and then as soon as they break they begin to migrate, those are the photographs in comet
assay. That is essentially what you are measuring in comet assay that is breakage of the DNA
and its migration. Now if you look at it you can see not very clearly, but on the left
hand side the controls both for neurons and astrocytes this breakage the tail. It is a
little longer than what you see on the right hand side where the Rasayana is fed in both
neurons as well as astrocytes. But this will become much clearer because
they have been and this is the double strand break, earlier you saw the single strand break.
This is again a similar picture; perhaps that migration is better seen here compared to
the single strand break. Now this will become much clearer when they are measured and their
number is given. Now here on the left hand side you have the
neurons, right hand side you have the astrocytes. Now if you look at these bars here, one bar
and the next bar has got asterisk on the top. So, here the bar without the asterisk that
is the control whereas those with the asterisk, these are the animals which have been fed
Amalaki Rasayana. So, if you look at this neurons in all these you will find here the
control, this is the number of chain break and this is the number of chain breaks. Now
they have been measured here 32 and 18 and what is it that we are measuring? There is
what is called tail movement and tail movement, in that tail which you saw in that picture,
the number of DNA chain breaks a product of that and the length of the tail. Their arbitrary
units, software library units they are called and those are measured; 75 measurements have
been averaged and these numbers you can see here. Now here if you look at the control at 3 months,
32 is the value whereas the Amalaki fed is 18 that is a 3 months. Now when you come to
15 months, this difference is very much magnified, in the control animals not receiving the Amalaki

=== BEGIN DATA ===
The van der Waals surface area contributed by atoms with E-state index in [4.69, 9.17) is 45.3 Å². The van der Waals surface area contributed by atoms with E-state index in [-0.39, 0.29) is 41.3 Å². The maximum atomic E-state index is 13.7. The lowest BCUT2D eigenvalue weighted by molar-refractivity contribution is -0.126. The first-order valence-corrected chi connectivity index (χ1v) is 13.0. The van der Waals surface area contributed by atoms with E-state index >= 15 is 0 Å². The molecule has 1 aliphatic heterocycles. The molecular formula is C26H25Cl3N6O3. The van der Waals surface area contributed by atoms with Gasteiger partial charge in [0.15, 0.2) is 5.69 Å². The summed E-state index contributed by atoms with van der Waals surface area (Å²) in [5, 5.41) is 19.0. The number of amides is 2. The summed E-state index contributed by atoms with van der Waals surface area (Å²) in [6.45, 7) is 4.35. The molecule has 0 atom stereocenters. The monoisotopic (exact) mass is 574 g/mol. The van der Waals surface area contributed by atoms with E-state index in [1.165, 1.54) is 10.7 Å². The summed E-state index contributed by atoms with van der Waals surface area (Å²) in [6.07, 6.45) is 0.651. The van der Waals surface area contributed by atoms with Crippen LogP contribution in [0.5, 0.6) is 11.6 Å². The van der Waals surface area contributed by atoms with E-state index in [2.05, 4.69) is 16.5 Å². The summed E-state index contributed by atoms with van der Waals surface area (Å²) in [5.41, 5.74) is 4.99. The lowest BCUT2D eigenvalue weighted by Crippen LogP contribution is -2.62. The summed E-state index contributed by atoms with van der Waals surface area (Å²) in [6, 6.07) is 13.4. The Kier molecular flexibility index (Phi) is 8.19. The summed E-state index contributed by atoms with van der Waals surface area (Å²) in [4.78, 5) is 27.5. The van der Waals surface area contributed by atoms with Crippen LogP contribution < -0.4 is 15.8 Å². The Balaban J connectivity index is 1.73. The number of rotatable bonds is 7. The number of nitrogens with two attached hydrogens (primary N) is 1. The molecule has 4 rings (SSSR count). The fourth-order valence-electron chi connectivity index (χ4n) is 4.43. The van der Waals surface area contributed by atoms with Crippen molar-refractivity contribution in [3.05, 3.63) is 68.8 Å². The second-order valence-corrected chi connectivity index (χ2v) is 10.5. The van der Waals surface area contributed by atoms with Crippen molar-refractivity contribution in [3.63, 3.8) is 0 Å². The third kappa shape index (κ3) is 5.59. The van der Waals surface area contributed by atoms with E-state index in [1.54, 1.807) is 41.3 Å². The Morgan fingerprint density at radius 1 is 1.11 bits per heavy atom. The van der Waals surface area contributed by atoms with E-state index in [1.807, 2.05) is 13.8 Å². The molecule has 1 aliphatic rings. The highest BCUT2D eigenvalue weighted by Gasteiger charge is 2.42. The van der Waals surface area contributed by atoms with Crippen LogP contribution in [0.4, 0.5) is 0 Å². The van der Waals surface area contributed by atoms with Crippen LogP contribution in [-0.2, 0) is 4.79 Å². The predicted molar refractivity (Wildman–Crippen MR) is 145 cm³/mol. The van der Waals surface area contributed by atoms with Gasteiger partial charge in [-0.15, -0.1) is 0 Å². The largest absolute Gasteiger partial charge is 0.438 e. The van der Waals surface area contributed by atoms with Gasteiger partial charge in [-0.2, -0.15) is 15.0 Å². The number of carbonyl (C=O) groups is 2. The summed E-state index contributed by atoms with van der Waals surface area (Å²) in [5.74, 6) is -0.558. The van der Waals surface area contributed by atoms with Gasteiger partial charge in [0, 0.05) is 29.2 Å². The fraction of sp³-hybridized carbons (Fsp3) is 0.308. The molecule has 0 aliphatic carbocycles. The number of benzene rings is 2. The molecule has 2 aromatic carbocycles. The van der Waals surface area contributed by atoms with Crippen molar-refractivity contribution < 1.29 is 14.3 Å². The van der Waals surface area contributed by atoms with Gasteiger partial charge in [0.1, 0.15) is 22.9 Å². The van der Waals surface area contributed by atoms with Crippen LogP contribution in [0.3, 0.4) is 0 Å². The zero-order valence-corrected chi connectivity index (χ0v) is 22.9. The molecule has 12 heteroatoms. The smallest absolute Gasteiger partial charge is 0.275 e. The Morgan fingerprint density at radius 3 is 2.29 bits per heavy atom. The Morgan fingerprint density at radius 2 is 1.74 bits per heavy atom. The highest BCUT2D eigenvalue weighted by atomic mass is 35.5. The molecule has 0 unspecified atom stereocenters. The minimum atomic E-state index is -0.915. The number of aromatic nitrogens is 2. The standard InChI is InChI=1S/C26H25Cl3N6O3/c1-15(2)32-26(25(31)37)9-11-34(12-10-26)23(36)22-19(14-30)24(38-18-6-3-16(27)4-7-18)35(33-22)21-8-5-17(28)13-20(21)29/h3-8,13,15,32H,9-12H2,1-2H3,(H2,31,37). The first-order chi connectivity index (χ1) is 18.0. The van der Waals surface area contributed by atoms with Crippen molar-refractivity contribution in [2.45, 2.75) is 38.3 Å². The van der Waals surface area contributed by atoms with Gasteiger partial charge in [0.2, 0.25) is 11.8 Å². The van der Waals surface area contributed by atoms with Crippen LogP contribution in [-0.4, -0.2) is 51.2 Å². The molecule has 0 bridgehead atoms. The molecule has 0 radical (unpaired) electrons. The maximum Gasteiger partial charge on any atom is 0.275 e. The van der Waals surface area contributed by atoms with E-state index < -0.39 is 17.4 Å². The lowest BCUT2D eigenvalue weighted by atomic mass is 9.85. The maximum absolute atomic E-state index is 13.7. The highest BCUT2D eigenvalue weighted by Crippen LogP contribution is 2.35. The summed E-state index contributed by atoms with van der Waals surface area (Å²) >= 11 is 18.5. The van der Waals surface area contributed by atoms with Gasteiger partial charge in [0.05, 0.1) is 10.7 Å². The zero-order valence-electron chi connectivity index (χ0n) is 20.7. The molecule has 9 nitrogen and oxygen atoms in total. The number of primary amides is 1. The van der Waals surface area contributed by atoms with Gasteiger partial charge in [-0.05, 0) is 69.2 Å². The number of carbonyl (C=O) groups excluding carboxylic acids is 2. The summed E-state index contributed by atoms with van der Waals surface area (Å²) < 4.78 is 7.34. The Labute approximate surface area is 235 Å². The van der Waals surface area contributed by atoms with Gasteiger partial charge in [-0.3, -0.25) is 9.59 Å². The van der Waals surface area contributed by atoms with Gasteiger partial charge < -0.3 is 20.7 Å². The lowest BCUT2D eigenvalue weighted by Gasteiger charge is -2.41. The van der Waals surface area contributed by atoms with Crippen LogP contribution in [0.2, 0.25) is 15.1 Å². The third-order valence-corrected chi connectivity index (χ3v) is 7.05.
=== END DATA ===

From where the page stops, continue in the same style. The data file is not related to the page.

Rasayana is a 55 whereas those fed the Amalaki Rasayana it is only 24. So, it is significantly
reduced and this is the female on the right hand side the same kind of measurements but
less dramatic but same change, the trend is the same, the reading is 35 whereas those
receiving the Amalaki Rasayana it is 21. So, the change is not that dramatic, but the trend
is exactly the same. These are single strand brakes neurons as well as astrocytes. Now then we move on; these are the descriptions
of what I have just now told you the DNA damage expressed as Tail moment , values above bars
represents 75 the number some of them I have read out to you and neurons and astrocytes,
the genomic stability of the Amalaki Rasayana fed samples is better at 3 months and it keeps
improving, maximal improvement is seen at 15 months. So, the rise in the cellular DNA
damage in controls with ageing from 3 to 15 months seems to be decelerated, definitely
slowed down by the use of Amalaki Rasayana. Now here we look at the double strand breaks;
again you see a single same kind of trend if you look at, say, 15 months the change
is so much 206, these software library units whereas those which have been fed Amalaki
Rasayana, it is only 59, 206 and 59. So, there is a very gray whereas in female it is 159
and 108 not so much, but again the trend is the same, so that the DNA chain breaks certainly
very definite decrease in rats which have been fed Amalaki Rasayana. Now if you look at this result again a summary
of that both neuron and astrocytes in the Rasayana fed rats show great genomic stability
in that Rasayana fed rats and beneficial effects of Amalaki Rasayana administration is in keeping
with simple as well as double strand breaks. Now feeding these at 6 months old rats confers
beyond any doubt, protection against increasing DNA damage in terms of single strand breaks
or double strand breaks, both in neurons and astrocytes, these are the two cells which
have been used for this study. So, genomic integrity is much better maintained by the
use of Amalaki Rasayana, even though Amalaki Rasayana is not really a Medhya Rasayana.
In other words working specially on the brains, in spite of that you find this clear evidence. Doctor Subba Rao has developed his own biochemical
assay for measuring this genomic stability. In this double strand breaks he has used that
study at which collaborates the findings of the comet assay which we have looked at earlier. Now this was the next model that was used